The 31-year-old's understated brilliance was encapsulated by the magnificent pass that picked out Javier Hernandez for United's opener against Chelsea on Sunday. Yet the aftermath of that FA Cup quarter-final still centred around Rafael Benitez and Wayne Rooney, with very little on Carrick.
"Michael is the most under-rated and under-valued player in the league," Ferdinand said. "No-one else could play a pass like he did for Javier's goal. It has to be the ball of the season. But I am sure no-one will talk about it."
The 34-year-old defender added: "It will be swept under the carpet and all the talk will be about other players who maybe do a little bit more explosive things than Michael does. He is laid back and plays at his own pace, so he always goes un-noticed. But he is valued highly by each member of our squad, don't worry about that."
Carrick has denied it often enough in the past, but there is a perception he has assumed more authority this term. He has stepped out of the vast shadow created by the presence of Paul Scholes and with almost seven years' experience at Old Trafford behind him, Carrick is now one of the key go-to men in Ferguson's squad.
Ferdinand said: "With Scholesy not playing as many games the responsibility has gone to Michael and he has handled it superbly. You just wish players like that didn't have to go through their careers searching for accolades. You would like to think people would give them out. That hasn't been the case with Michael, which is unfortunate."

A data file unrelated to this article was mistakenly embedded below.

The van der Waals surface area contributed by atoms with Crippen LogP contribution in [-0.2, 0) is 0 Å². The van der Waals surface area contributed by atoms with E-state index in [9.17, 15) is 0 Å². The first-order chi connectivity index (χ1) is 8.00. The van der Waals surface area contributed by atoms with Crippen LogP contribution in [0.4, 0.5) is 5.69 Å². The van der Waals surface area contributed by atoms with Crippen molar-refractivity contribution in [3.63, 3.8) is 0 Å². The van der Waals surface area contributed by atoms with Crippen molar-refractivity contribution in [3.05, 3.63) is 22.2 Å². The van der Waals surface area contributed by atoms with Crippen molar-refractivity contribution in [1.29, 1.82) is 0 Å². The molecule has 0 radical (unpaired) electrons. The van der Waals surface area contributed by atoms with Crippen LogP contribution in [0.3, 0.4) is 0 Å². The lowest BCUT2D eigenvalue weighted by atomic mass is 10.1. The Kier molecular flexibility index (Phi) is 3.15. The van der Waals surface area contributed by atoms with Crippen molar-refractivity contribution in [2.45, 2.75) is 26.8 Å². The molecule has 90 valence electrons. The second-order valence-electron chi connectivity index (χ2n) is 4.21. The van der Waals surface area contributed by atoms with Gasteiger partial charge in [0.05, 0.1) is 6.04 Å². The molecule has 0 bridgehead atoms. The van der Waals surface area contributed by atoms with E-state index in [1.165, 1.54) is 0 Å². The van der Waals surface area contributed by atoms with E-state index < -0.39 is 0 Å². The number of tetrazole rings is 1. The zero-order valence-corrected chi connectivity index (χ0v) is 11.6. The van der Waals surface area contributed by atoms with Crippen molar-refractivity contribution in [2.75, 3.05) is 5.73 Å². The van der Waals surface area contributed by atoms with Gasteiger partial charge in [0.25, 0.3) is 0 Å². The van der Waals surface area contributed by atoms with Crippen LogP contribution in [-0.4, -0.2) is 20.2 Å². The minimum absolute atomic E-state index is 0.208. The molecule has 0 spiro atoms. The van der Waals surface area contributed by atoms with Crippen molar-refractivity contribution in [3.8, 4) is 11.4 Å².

Ferdinand's irritation at the lack of plaudits for his long-time team-mate exceeded that created by the loss of a two-goal lead against Chelsea in the FA Cup on Sunday.
The draw might have caused a massive headache for the FA's fixture compilers, who must now await the outcome of Chelsea's Europa League encounter with Steaua Bucharest before they can arrange a date for the replay, but United are not complaining.
After all, but for David de Gea's last-gasp save, the Red Devils would have been out, which following on from that shattering Champions League exit to Real Madrid would have created a momentum United did not want.
"It was a tough pill to swallow the other night," said Ferdinand. "But our first-half performance against Chelsea showed that we have moved on from it mentally. There is a lot of experience in our changing room and this situation has happened before, even if not quite at this magnitude. At this club you know things come round thick and fast."
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